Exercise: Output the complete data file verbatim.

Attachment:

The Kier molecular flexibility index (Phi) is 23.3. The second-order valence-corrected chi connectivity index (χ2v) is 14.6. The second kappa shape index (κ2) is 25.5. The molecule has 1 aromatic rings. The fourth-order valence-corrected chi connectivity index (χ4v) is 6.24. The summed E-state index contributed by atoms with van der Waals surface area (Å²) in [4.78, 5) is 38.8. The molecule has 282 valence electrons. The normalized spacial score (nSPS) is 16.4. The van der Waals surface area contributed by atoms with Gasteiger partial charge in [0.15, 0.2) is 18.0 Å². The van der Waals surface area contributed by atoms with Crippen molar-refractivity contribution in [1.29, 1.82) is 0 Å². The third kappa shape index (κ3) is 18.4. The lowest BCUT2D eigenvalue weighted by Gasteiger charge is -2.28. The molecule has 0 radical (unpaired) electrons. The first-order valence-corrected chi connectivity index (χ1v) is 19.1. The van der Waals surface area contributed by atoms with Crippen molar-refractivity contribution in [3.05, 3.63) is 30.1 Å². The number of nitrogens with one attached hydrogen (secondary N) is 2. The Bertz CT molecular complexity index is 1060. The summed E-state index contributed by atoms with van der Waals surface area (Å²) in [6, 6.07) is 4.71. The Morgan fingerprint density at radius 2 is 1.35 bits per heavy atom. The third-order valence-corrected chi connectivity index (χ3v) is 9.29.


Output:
The Kier molecular flexibility index (Phi) is 23.3. The second-order valence-corrected chi connectivity index (χ2v) is 14.6. The second kappa shape index (κ2) is 25.5. The molecule has 1 aromatic rings. The fourth-order valence-corrected chi connectivity index (χ4v) is 6.24. The summed E-state index contributed by atoms with van der Waals surface area (Å²) in [4.78, 5) is 38.8. The molecule has 282 valence electrons. The normalized spacial score (nSPS) is 16.4. The van der Waals surface area contributed by atoms with Gasteiger partial charge in [0.15, 0.2) is 18.0 Å². The van der Waals surface area contributed by atoms with Crippen molar-refractivity contribution in [1.29, 1.82) is 0 Å². The third kappa shape index (κ3) is 18.4. The lowest BCUT2D eigenvalue weighted by Gasteiger charge is -2.28. The molecule has 0 radical (unpaired) electrons. The first-order valence-corrected chi connectivity index (χ1v) is 19.1. The van der Waals surface area contributed by atoms with Crippen molar-refractivity contribution in [3.05, 3.63) is 30.1 Å². The number of nitrogens with one attached hydrogen (secondary N) is 2. The Bertz CT molecular complexity index is 1060. The summed E-state index contributed by atoms with van der Waals surface area (Å²) in [6, 6.07) is 4.71. The Morgan fingerprint density at radius 2 is 1.35 bits per heavy atom. The third-order valence-corrected chi connectivity index (χ3v) is 9.29.